Cheap Talk: Social Class And Attitudes About Inequality
To see the problem, suppose that your family’s history has led you to believe that individual effort matters very little for success. Then you have little incentive to work hard and you will be relatively unsuccessful. You will notice that some people are successful but you will attribute that to the luck of their social class. (However it easily could be that you are wrong and their success is due to their hard work.) Indeed even in your own family history you will record some episodes of upward mobility, but because your family doesn’t work hard you rightly attribute that to luck too. In a world with such inequality and where effort matters little you see a strong moral justification for redistribution and little incentive cost.
On the other hand if your family has learned, and teaches you, that effort matters you will optimally work hard. You will be more successful than average and you will attribute this to your hard work. (It easily could be that you are wrong and in fact the source of your success is just your social class.) You will see that other families are less successful on average and as a result you see the same moral reason for redistribution, but you think that effort matters and, understanding how redistribution reduces the incentive to work hard, you favor less redistribution than the median voter.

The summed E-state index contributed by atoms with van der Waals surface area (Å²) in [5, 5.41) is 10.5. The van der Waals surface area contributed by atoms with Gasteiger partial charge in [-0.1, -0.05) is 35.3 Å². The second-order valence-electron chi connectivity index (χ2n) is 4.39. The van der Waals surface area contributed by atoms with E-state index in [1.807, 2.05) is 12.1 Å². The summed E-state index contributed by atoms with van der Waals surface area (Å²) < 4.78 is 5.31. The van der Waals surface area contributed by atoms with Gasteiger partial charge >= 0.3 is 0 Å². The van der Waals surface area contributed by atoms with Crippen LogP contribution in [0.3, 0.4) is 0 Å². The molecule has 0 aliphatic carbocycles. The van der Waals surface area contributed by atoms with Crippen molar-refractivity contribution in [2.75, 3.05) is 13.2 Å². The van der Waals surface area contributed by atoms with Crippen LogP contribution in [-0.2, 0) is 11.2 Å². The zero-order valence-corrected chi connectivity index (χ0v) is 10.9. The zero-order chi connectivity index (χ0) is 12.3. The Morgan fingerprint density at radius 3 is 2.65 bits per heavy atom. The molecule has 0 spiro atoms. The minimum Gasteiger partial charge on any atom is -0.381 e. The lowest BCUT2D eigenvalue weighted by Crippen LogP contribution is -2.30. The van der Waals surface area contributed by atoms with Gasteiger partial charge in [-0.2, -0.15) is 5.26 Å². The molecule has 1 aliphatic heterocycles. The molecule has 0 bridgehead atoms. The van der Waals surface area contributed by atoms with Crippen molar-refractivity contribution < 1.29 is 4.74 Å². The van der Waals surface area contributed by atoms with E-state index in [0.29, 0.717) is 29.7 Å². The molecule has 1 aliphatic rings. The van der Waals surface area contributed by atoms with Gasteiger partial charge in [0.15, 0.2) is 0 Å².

How does this contribute to the debate in the link above? This indeterminacy in attitudes toward redistribution means that differences across countries and over time are essentially arbitrary and due to factors that we can call culture. Inequality is high in the United States and low in Europe. You are tempted to say “and yet there is less outrage about inequality in the US than there is in Europe” but in fact you should say “precisely because there is…”